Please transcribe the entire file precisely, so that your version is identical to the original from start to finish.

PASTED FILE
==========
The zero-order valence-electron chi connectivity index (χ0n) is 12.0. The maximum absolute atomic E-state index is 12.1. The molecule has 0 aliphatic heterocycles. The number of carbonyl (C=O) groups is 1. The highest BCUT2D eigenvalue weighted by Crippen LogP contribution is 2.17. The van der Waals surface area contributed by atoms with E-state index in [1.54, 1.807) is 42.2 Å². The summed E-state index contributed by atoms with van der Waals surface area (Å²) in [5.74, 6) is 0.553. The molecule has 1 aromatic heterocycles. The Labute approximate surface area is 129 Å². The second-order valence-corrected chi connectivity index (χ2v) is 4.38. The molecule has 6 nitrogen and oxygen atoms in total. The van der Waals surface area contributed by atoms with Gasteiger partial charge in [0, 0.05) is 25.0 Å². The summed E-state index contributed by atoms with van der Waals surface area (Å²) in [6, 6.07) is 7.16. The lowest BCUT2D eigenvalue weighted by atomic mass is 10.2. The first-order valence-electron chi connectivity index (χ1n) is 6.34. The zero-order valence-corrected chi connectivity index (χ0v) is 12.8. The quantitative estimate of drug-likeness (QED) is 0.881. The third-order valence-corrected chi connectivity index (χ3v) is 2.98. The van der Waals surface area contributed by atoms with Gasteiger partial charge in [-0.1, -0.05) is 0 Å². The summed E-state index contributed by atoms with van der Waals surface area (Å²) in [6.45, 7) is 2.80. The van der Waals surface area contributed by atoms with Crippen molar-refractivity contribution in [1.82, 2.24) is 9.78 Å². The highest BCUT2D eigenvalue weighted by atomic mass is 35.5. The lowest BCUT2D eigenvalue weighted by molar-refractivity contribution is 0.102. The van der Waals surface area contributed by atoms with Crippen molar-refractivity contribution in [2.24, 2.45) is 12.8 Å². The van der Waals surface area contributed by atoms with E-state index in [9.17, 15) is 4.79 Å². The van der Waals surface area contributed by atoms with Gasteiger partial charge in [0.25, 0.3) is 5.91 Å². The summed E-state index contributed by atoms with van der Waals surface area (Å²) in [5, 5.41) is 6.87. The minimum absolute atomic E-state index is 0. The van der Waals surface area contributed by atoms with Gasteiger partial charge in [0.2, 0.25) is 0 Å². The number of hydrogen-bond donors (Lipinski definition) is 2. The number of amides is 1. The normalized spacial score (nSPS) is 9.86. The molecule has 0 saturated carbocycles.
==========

The zero-order valence-electron chi connectivity index (χ0n) is 12.0. The maximum absolute atomic E-state index is 12.1. The molecule has 0 aliphatic heterocycles. The number of carbonyl (C=O) groups is 1. The highest BCUT2D eigenvalue weighted by Crippen LogP contribution is 2.17. The van der Waals surface area contributed by atoms with E-state index in [1.54, 1.807) is 42.2 Å². The summed E-state index contributed by atoms with van der Waals surface area (Å²) in [5.74, 6) is 0.553. The molecule has 1 aromatic heterocycles. The Labute approximate surface area is 129 Å². The second-order valence-corrected chi connectivity index (χ2v) is 4.38. The molecule has 6 nitrogen and oxygen atoms in total. The van der Waals surface area contributed by atoms with Gasteiger partial charge in [0, 0.05) is 25.0 Å². The summed E-state index contributed by atoms with van der Waals surface area (Å²) in [6, 6.07) is 7.16. The lowest BCUT2D eigenvalue weighted by atomic mass is 10.2. The first-order valence-electron chi connectivity index (χ1n) is 6.34. The zero-order valence-corrected chi connectivity index (χ0v) is 12.8. The quantitative estimate of drug-likeness (QED) is 0.881. The third-order valence-corrected chi connectivity index (χ3v) is 2.98. The van der Waals surface area contributed by atoms with Gasteiger partial charge in [-0.1, -0.05) is 0 Å². The summed E-state index contributed by atoms with van der Waals surface area (Å²) in [6.45, 7) is 2.80. The van der Waals surface area contributed by atoms with Crippen molar-refractivity contribution in [1.82, 2.24) is 9.78 Å². The highest BCUT2D eigenvalue weighted by atomic mass is 35.5. The lowest BCUT2D eigenvalue weighted by molar-refractivity contribution is 0.102. The van der Waals surface area contributed by atoms with Crippen molar-refractivity contribution in [2.24, 2.45) is 12.8 Å². The van der Waals surface area contributed by atoms with E-state index in [9.17, 15) is 4.79 Å². The van der Waals surface area contributed by atoms with Gasteiger partial charge in [0.25, 0.3) is 5.91 Å². The summed E-state index contributed by atoms with van der Waals surface area (Å²) in [5, 5.41) is 6.87. The minimum absolute atomic E-state index is 0. The van der Waals surface area contributed by atoms with Gasteiger partial charge in [0.2, 0.25) is 0 Å². The number of hydrogen-bond donors (Lipinski definition) is 2. The number of amides is 1. The normalized spacial score (nSPS) is 9.86. The molecule has 0 saturated carbocycles.